Ontario Premier Kathleen Wynne visited Hart House on March 1, delivering a keynote address and participating in a moderated discussion hosted by the Hart House Debates & Dialogues Committee. The event was largely focused on student-related subjects.
The discussion and Q&A period with the audience, led by Debates & Dialogue Committee student chair Aceel Hawa, focused on the province’s minimum wage increase and issues of mental health.
During her address, Wynne emphasized the significance of publicly funded education, which she described as “the most important” government responsibility. “I’m in politics because I believe that there is inherent unfairness in our world — that’s a reality that we deal with,” she said. “I came into politics because of my deep commitment to publicly funded education.”
Wynne also spoke to the controversial decision to increase the minimum wage to $15 by January 2019. The change, she said, was balanced with a decrease in small business taxes from 4.5 per cent to 3.5 per cent as well as youth hiring subsidies. She added that the minimum wage change is closer to providing a living wage for GTA workers and was instituted during an opportune time of economic growth.
Audience members expressed concern that the government had failed to deal with employers sidestepping the minimum wage increase by cutting worker benefits and breaks. In response, Wynne said the number of Ministry of Labour inspectors visiting businesses had been increased to ensure that improvements for workers would materialize.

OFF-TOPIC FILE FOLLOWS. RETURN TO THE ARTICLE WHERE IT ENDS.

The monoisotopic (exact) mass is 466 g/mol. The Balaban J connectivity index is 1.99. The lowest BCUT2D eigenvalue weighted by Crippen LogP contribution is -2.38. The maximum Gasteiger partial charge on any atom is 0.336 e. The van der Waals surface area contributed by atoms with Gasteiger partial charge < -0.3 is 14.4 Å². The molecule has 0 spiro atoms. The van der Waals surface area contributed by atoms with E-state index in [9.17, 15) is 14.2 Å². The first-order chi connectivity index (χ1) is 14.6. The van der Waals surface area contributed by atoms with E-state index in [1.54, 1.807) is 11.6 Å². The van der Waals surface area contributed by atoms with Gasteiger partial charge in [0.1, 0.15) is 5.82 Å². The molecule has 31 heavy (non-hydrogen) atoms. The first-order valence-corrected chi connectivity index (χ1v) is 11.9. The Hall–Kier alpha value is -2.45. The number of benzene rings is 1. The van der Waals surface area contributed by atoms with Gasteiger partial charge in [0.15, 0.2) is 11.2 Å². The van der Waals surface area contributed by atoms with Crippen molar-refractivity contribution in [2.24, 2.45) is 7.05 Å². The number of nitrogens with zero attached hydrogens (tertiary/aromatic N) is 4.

“The vast majority of employers are following and complying with the law, but we’re very determined to make sure that happens,” said Wynne. “If we find that it’s not, we’ll move ahead with making more changes.”
Another topic addressed by Wynne during the Q&A session was mental health. She said that the government had a clear plan to put more money into support on campus and in the community. “You will see, as we move forward, we are going to make more investments to provide more practitioners, more places for people to go to find mental health supports.”
The Premier’s visit was part of a series of town hall-style events that have recently focused on issues relevant to postsecondary students. The province will take to the polls in a general election in June 2018.